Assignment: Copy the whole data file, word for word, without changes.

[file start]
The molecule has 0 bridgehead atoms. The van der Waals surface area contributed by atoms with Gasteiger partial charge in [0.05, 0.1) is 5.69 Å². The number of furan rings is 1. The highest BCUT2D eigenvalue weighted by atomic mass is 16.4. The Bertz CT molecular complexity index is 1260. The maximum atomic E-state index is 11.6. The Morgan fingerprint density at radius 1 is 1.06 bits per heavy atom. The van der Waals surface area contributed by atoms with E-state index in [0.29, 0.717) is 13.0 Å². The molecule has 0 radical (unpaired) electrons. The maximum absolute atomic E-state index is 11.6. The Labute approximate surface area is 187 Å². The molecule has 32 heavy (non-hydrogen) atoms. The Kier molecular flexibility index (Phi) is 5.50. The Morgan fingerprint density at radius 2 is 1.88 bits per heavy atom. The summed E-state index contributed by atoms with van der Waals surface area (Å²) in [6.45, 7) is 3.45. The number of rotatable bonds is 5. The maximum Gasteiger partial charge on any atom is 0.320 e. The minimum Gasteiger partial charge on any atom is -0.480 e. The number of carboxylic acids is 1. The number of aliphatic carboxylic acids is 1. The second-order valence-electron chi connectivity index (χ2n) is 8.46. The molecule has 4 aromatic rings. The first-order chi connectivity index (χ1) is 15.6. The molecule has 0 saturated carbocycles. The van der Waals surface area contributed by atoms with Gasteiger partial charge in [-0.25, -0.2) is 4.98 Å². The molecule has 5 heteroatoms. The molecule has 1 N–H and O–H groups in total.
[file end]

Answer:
The molecule has 0 bridgehead atoms. The van der Waals surface area contributed by atoms with Gasteiger partial charge in [0.05, 0.1) is 5.69 Å². The number of furan rings is 1. The highest BCUT2D eigenvalue weighted by atomic mass is 16.4. The Bertz CT molecular complexity index is 1260. The maximum atomic E-state index is 11.6. The Morgan fingerprint density at radius 1 is 1.06 bits per heavy atom. The van der Waals surface area contributed by atoms with E-state index in [0.29, 0.717) is 13.0 Å². The molecule has 0 radical (unpaired) electrons. The maximum absolute atomic E-state index is 11.6. The Labute approximate surface area is 187 Å². The molecule has 32 heavy (non-hydrogen) atoms. The Kier molecular flexibility index (Phi) is 5.50. The Morgan fingerprint density at radius 2 is 1.88 bits per heavy atom. The summed E-state index contributed by atoms with van der Waals surface area (Å²) in [6.45, 7) is 3.45. The number of rotatable bonds is 5. The maximum Gasteiger partial charge on any atom is 0.320 e. The minimum Gasteiger partial charge on any atom is -0.480 e. The number of carboxylic acids is 1. The number of aliphatic carboxylic acids is 1. The second-order valence-electron chi connectivity index (χ2n) is 8.46. The molecule has 4 aromatic rings. The first-order chi connectivity index (χ1) is 15.6. The molecule has 0 saturated carbocycles. The van der Waals surface area contributed by atoms with Gasteiger partial charge in [-0.25, -0.2) is 4.98 Å². The molecule has 5 heteroatoms. The molecule has 1 N–H and O–H groups in total.